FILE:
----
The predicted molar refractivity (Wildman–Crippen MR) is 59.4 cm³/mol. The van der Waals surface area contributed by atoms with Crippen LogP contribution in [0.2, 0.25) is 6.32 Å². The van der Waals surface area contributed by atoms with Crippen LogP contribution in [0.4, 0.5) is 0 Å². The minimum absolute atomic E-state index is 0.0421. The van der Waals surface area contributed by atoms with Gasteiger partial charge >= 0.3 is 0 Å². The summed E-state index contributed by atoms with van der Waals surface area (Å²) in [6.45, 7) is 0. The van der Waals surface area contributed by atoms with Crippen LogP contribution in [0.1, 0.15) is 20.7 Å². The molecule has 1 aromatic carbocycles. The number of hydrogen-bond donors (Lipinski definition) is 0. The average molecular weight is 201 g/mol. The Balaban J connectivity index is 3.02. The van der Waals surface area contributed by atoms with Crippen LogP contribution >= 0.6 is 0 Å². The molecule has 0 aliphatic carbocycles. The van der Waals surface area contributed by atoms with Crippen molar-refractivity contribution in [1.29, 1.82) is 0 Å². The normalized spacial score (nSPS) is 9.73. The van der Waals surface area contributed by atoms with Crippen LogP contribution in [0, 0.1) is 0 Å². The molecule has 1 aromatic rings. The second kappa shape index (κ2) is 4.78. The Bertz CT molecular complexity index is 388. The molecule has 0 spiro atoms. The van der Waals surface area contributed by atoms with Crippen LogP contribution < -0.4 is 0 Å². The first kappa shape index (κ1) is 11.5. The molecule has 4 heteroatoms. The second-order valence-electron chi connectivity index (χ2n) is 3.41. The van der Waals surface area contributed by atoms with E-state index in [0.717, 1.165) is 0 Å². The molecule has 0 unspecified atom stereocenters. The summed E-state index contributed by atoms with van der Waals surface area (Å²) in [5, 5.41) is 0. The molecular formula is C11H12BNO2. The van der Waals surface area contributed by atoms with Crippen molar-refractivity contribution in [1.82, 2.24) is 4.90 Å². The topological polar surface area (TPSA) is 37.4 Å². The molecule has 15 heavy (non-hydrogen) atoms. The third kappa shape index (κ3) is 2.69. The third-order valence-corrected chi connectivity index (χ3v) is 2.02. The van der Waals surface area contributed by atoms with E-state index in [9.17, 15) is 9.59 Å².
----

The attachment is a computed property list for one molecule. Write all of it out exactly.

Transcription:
The predicted molar refractivity (Wildman–Crippen MR) is 59.4 cm³/mol. The van der Waals surface area contributed by atoms with Crippen LogP contribution in [0.2, 0.25) is 6.32 Å². The van der Waals surface area contributed by atoms with Crippen LogP contribution in [0.4, 0.5) is 0 Å². The minimum absolute atomic E-state index is 0.0421. The van der Waals surface area contributed by atoms with Gasteiger partial charge >= 0.3 is 0 Å². The summed E-state index contributed by atoms with van der Waals surface area (Å²) in [6.45, 7) is 0. The van der Waals surface area contributed by atoms with Crippen LogP contribution in [0.1, 0.15) is 20.7 Å². The molecule has 1 aromatic carbocycles. The number of hydrogen-bond donors (Lipinski definition) is 0. The average molecular weight is 201 g/mol. The Balaban J connectivity index is 3.02. The van der Waals surface area contributed by atoms with Crippen LogP contribution >= 0.6 is 0 Å². The molecule has 0 aliphatic carbocycles. The van der Waals surface area contributed by atoms with Crippen molar-refractivity contribution in [1.29, 1.82) is 0 Å². The normalized spacial score (nSPS) is 9.73. The van der Waals surface area contributed by atoms with Crippen LogP contribution in [0, 0.1) is 0 Å². The molecule has 1 aromatic rings. The second kappa shape index (κ2) is 4.78. The Bertz CT molecular complexity index is 388. The molecule has 0 spiro atoms. The van der Waals surface area contributed by atoms with Crippen LogP contribution < -0.4 is 0 Å². The first kappa shape index (κ1) is 11.5. The molecule has 4 heteroatoms. The second-order valence-electron chi connectivity index (χ2n) is 3.41. The van der Waals surface area contributed by atoms with E-state index in [0.717, 1.165) is 0 Å². The molecule has 0 unspecified atom stereocenters. The summed E-state index contributed by atoms with van der Waals surface area (Å²) in [5, 5.41) is 0. The molecular formula is C11H12BNO2. The van der Waals surface area contributed by atoms with Crippen molar-refractivity contribution in [1.82, 2.24) is 4.90 Å². The topological polar surface area (TPSA) is 37.4 Å². The molecule has 15 heavy (non-hydrogen) atoms. The third kappa shape index (κ3) is 2.69. The third-order valence-corrected chi connectivity index (χ3v) is 2.02. The van der Waals surface area contributed by atoms with E-state index in [9.17, 15) is 9.59 Å².